The medics will evaluate the player and review film of the hit, whether from helmet-to-helmet or elbow/knee to the head.
“There are so many collisions that come from so many angles, the speed of the game and how fast things happen,” Salmi said. “We are supposed to watch every play” from their sideline spot near the kicker’s net at the end of the bench area. We are not there to ask for autographs or take pictures. It is a professional job and we are there to do our part and keep our mouth shut and not stand out.”
The physicians must file a report of every concussion incident within 24 hours of the game that details findings and treatment.
“No evaluation goes on without an independent doctor there,” Salmi said.
Salmi said fans can also sustain concussions.
“If you bounce your head (falling to the floor as an example) you at least have a mild concussion,” he said.
Salmi said his St. Vincent’s physicians landed the sideline positions because injured players are brought to that hospital to handle their injuries. He handled scheduling of SVH physicians at games and served at games before the concussion protocol was instituted.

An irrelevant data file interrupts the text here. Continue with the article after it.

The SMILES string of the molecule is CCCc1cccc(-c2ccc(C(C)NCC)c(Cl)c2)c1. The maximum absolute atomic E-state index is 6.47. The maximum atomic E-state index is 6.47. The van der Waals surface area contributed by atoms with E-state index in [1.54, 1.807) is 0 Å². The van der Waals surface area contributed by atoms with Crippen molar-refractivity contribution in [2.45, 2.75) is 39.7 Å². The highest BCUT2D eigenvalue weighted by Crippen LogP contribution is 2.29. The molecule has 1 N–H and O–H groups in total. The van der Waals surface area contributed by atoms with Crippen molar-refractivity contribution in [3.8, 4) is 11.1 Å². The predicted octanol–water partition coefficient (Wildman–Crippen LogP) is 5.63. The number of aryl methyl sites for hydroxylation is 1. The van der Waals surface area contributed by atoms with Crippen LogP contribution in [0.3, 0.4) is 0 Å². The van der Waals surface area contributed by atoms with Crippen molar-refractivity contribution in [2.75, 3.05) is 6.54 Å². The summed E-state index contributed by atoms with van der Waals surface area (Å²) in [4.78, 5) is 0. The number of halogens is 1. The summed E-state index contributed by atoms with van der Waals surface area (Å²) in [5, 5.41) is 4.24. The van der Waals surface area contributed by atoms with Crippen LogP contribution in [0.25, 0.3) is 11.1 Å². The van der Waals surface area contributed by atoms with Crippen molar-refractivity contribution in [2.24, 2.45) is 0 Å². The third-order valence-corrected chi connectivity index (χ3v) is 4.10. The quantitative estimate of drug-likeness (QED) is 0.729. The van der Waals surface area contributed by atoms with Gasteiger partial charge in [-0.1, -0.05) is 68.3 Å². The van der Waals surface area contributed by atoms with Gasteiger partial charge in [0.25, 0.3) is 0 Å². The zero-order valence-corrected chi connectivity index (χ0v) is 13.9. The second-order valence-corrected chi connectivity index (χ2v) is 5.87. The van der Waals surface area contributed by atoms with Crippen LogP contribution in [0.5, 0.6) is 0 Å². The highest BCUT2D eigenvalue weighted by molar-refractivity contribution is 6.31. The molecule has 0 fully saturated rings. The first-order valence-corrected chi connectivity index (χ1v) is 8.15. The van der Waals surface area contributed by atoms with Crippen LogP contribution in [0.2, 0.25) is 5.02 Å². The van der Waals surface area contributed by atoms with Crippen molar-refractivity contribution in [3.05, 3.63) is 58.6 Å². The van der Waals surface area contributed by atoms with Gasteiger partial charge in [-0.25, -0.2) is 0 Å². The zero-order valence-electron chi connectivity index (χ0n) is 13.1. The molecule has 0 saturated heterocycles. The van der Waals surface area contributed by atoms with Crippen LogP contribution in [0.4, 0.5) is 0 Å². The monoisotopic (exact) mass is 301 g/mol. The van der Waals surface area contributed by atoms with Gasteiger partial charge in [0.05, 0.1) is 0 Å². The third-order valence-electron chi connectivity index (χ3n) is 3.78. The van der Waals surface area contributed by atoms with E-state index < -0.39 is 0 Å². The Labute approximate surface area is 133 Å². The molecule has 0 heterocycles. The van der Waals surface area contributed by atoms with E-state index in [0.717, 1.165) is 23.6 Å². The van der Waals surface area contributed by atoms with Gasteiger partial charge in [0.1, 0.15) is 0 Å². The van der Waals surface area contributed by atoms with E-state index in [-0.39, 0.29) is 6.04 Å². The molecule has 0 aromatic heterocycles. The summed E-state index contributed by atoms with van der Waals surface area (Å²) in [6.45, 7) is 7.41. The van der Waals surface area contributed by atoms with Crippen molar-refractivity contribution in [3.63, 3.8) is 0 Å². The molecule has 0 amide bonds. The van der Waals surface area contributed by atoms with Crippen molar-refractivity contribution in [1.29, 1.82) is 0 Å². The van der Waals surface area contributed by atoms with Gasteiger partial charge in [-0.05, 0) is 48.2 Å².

He was approached about his current sideline spot by long-time team physicians Dr. Patrick McKenzie and Dr. John Gray and head trainer Pepper Burress. That trio and Salmi now provide annual preseason refresher courses and receive credentials from the NFL.
The group deals with medical issues, hospitalization and prescriptions that athletes may need as they fly home after games. The group is on-call from the moment the team arrives at Appleton International Airport (formerly Outagamie County Regional Airport).
Salmi, the son of Al and Dolly Salmi of Kipling, said a third of the home games do not have any concussion situations but “you need to be there just in case.”